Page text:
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Author Topic: Congestion for the Langley Station area  (Read 111169 times)
Adelante_CCT
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« on: July 03, 2015, 05:25:26 pm »

http://www.sloughobserver.co.uk/news/news-roundup/articles/2015/06/26/1121160-rallying-cry-issued-over-heathrow-express-depot-for-langley-plan-with-mp-leading-the-charge/

I hadn't realised they were planning to move that depot
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ellendune
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« Reply #1 on: July 03, 2015, 07:08:14 pm »

Of course they jump to the immediate conclusion that because a maximum of 26 two-way trips in any hour is quoted then this would run for 10 hours a day all week. 

The most likely reason for a lot of trips an hour would be a very big continuous concrete pour. At 6 cu metres a load that would be 1560 cu metres per day or 7620 cu metres in a week.  That would be enough concrete to make a solid concrete 1:1 model of a depot.  Not sure that would be very useful - no room to get the trains in.

Me thinks someone is trying to start a scare campaign.

I think we need to remember that this is a derelict industrial site that used to be an oil distribution depot.  So didn't it once receive many HGV road tankers a day for onward delivery of oil?

The acronym Nimby comes to mind. 
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Electric train
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« Reply #2 on: July 03, 2015, 07:38:52 pm »

The relocation is part of the HS2 hybrid Bill rework, the original location was in the part of North Pole not used by GW IEP however with the planned Western rail access to Heathrow the relocation of HEX depot to Langley is very sensible use of a bit of industrial land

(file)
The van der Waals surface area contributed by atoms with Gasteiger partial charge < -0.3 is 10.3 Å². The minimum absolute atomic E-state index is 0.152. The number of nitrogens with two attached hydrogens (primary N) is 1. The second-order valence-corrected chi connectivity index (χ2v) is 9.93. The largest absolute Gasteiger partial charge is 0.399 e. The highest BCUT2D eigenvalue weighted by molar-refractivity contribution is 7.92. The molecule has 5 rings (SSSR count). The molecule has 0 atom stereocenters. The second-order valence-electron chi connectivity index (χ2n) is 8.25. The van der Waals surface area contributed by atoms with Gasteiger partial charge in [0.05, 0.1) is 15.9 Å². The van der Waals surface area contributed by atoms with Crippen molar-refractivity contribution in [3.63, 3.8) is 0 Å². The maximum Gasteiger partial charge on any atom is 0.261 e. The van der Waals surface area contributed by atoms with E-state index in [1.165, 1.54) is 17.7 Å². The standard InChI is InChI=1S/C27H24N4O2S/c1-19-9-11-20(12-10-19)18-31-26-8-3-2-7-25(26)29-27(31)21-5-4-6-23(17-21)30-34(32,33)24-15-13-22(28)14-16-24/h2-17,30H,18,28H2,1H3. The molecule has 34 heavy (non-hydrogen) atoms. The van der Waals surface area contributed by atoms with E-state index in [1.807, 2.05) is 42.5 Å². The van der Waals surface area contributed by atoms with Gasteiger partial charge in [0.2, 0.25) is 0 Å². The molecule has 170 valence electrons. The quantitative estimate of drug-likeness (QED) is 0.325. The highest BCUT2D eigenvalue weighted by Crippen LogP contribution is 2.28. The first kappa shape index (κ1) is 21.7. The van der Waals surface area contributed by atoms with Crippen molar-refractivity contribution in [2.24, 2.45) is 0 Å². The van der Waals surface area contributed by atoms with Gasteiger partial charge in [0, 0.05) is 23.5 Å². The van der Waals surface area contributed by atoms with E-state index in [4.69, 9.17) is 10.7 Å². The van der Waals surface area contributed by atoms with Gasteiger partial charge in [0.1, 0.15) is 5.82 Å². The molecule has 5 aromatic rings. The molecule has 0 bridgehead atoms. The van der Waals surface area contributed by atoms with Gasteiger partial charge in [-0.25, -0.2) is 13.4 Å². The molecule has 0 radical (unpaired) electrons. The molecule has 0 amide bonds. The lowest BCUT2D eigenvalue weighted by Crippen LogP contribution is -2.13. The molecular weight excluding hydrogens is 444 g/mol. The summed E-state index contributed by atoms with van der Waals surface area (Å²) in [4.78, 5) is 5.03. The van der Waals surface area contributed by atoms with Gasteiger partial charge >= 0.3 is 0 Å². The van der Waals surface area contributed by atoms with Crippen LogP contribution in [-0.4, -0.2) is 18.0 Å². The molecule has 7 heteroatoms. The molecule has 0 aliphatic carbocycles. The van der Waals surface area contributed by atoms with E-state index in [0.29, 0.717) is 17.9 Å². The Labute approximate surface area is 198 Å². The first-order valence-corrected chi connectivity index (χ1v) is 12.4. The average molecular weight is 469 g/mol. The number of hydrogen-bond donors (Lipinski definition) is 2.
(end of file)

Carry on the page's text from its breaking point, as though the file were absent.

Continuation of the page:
This does make me chuckle, the clue is in the article it was an oil terminal which had HGV full of nasty flammable stuff moving through Langley 24 - 7 not that many years ago and back in 1973 there was a huge fire. http://hansard.millbanksystems.com/commons/1973/nov/16/oil-storage-depots-and-refineries this article also shows there has been much debate about this bit of Railway land" there are some local News Paper articles calling for this land to be used for housing which I am guessing is Slough council and South Bucks council first choice

The other thing that makes me smile is the fact it really don't matter what they build on the site there will be the same amount of HGV's for the construction.

The group that are the anti brigade are house boat dwellers who see the tranquillity of their dead end branch of the Grand Union Canal going. 
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Mark Carne 26 June 2015 - "The challenges of delivering myriad improvement projects while still running a railway seven days a week were simply overwhelming".
tom m
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« Reply #3 on: July 03, 2015, 07:56:04 pm »

I norticed that my local MP has raised concerns about the additional railway traffic generated by moving the depot on Twitter.

Very generic statment considering most empty coaching stock moves are early in the morning or late at night when there is less passenger traffic on the railway anyway. Unlike FGW the service pattern for HEX is fairly constant through the day requiring minimal trips in and out of the depot during peak hours. Separating the HEX and FGW depots should also reduce some of the congestion that does happen late at night, often seen a number of FGW and HEX units queing up to get into old oak common along the carriage rception lines.
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« Reply #4 on: July 03, 2015, 09:43:06 pm »

I norticed that my local MP has raised concerns about the additional railway traffic generated by moving the depot on Twitter.